For more than ten thousand years, men and dogs have ventured into the wild to hunt and to explore. Our working bond has included herding, tracking, retrieving, and protection, with innumerable breeds filling in each niche. Yet, over the last 200 years, the relationship between people and dogs has changed considerably. Gone are the days of the outdoorsy dog. Dogs now sleep at the foot of our soft beds after a long day of crating, a nap on a soft couch, and a 30-minute walk on the pavement. If a dog were your fat ex-girlfriend, you could throw in a Netflix subscription and she’d be set for life. Luckily, dogs are so much more dynamic and ready and willing for a life of adventure.
When I got my chocolate Lab, Huxley, in 2010, I was a fat piece of shit. I was 275 pounds from a ten-year stint as a junk food-horking, soda-swilling, TV-absorbing pothead. Since then, I’ve lost over 100 pounds and taken up climbing, camping, hiking, running, and weightlifting as hobbies. Huxley spent his puppy years with a doughy bastard who couldn’t walk around the block without soaking himself in sweat. My bad habits became his bad habits. As I improved my life and lifestyle, I worked hard to improve his as well.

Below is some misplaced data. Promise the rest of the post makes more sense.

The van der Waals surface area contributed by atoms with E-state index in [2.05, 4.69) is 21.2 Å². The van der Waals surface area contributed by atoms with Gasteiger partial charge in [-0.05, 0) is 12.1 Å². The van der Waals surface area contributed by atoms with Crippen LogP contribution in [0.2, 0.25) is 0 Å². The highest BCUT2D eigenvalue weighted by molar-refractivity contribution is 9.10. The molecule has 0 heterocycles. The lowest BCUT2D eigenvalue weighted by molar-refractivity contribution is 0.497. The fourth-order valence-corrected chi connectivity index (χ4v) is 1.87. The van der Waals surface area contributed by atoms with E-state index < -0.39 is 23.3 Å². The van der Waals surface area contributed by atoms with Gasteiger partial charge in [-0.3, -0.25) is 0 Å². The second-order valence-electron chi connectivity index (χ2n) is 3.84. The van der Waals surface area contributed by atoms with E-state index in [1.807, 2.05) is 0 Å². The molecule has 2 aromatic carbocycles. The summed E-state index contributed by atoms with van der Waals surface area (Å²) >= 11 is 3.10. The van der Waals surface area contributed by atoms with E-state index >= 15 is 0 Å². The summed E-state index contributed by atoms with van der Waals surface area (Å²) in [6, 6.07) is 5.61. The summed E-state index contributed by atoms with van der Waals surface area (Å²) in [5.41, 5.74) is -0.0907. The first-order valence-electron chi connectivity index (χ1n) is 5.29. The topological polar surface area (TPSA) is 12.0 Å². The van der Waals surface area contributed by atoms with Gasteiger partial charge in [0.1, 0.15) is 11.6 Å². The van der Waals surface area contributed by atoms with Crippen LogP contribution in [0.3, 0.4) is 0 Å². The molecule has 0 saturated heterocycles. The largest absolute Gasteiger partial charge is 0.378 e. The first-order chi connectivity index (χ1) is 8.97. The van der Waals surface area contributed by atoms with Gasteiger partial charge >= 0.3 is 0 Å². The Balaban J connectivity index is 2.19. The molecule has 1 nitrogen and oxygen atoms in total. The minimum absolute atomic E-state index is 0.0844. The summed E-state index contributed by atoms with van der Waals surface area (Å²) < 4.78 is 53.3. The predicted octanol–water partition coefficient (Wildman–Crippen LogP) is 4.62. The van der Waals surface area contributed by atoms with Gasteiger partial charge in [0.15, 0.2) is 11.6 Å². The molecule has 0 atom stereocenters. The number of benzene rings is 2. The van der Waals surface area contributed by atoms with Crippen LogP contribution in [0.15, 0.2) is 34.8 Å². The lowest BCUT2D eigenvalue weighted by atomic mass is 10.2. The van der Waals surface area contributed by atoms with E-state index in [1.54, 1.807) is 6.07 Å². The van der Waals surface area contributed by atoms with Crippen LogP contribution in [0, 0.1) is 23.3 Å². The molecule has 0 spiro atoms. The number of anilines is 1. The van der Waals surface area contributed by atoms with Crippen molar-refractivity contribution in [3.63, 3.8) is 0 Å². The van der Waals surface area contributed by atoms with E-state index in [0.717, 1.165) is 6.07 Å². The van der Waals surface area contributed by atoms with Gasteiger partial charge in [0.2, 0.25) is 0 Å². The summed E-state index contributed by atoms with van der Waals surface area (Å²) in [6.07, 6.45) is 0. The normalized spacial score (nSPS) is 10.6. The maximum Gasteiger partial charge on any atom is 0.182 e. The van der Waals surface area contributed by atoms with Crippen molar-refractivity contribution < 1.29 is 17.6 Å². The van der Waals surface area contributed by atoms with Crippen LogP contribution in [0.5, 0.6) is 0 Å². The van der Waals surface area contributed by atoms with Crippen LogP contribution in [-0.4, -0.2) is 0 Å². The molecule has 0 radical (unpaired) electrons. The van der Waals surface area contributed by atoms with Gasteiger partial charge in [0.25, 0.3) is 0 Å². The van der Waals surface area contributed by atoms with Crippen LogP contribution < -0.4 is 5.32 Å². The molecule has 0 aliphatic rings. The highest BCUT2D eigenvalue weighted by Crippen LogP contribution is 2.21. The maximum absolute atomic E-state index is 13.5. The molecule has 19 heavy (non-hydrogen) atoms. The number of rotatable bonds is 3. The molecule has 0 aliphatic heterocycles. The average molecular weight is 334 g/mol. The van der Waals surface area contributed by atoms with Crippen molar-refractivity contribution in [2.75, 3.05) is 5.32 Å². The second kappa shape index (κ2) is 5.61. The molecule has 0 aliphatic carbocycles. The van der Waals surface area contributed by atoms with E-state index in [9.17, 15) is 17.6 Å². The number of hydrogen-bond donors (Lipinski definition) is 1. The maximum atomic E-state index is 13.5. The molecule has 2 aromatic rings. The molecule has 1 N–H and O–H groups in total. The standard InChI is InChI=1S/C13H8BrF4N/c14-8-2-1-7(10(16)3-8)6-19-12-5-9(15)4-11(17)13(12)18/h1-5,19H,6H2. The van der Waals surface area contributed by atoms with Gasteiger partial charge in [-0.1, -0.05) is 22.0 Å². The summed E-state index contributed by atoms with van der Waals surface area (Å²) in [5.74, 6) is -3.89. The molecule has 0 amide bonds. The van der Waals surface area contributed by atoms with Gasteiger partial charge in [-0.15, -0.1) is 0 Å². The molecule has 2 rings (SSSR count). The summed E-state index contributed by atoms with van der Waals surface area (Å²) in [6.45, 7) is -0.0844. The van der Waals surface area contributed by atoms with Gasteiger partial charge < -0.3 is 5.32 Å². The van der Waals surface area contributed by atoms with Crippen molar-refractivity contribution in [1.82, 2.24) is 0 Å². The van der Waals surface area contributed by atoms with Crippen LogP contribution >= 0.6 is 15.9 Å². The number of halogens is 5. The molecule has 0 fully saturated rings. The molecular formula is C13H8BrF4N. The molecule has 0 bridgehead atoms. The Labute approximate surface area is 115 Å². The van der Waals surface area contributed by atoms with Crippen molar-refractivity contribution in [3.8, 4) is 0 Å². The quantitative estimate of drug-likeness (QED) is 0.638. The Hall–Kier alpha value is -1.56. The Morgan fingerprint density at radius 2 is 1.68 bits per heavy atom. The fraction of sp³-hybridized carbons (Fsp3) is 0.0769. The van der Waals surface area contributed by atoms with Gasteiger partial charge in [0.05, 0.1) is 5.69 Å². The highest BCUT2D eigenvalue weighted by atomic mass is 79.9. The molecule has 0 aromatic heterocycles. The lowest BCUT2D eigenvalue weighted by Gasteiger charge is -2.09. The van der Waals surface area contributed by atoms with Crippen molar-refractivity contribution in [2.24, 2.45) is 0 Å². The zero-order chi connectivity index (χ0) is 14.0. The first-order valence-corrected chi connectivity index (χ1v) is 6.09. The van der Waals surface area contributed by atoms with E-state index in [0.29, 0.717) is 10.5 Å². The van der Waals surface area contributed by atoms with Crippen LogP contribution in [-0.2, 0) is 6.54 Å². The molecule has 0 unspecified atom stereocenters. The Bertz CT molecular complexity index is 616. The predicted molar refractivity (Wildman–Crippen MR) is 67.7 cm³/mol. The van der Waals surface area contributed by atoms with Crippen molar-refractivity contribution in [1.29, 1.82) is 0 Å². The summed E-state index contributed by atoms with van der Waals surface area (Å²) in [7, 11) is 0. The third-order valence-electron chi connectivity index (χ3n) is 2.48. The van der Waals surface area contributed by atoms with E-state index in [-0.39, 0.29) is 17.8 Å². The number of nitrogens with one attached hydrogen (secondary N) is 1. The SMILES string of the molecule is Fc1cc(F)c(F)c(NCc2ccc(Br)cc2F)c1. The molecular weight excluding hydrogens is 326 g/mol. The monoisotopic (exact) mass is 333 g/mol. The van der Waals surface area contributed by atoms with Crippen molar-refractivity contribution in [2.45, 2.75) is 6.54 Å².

Here’s my top tips for transitioning your dog into the adventure dog he/she wants to be:
The first thing to IGNORE COMPLETELY is your dog’s breed.
That’s probably an overstatement. The first thing to remember about your dog’s breed is that it doesn’t matter too much. Your dog is capable, but remember that they have physical limits that may be exacerbated by their breed/type. Common sense prevails here – a St. Bernard isn’t built for running long distances or desert heat and a Greyhound wasn’t designed for swimming in a 30 degree lake.
On the trail, I’ve seen tiny Chihuahuas and Pomeranians sharing the same space as German Shepherds and Golden Retrievers. In fact, there’s good arguments to be made for having a smaller dog out there with you. I worry sometimes about 95-pound Huxley hurting himself 2-, 5-, or 10-miles from the trailhead and wondering how I’d get him to help. Bigger dogs mean bigger logistics for food, water, and shelter. A 25-pound ball of energy is much more manageable on a boat than an excitable 110.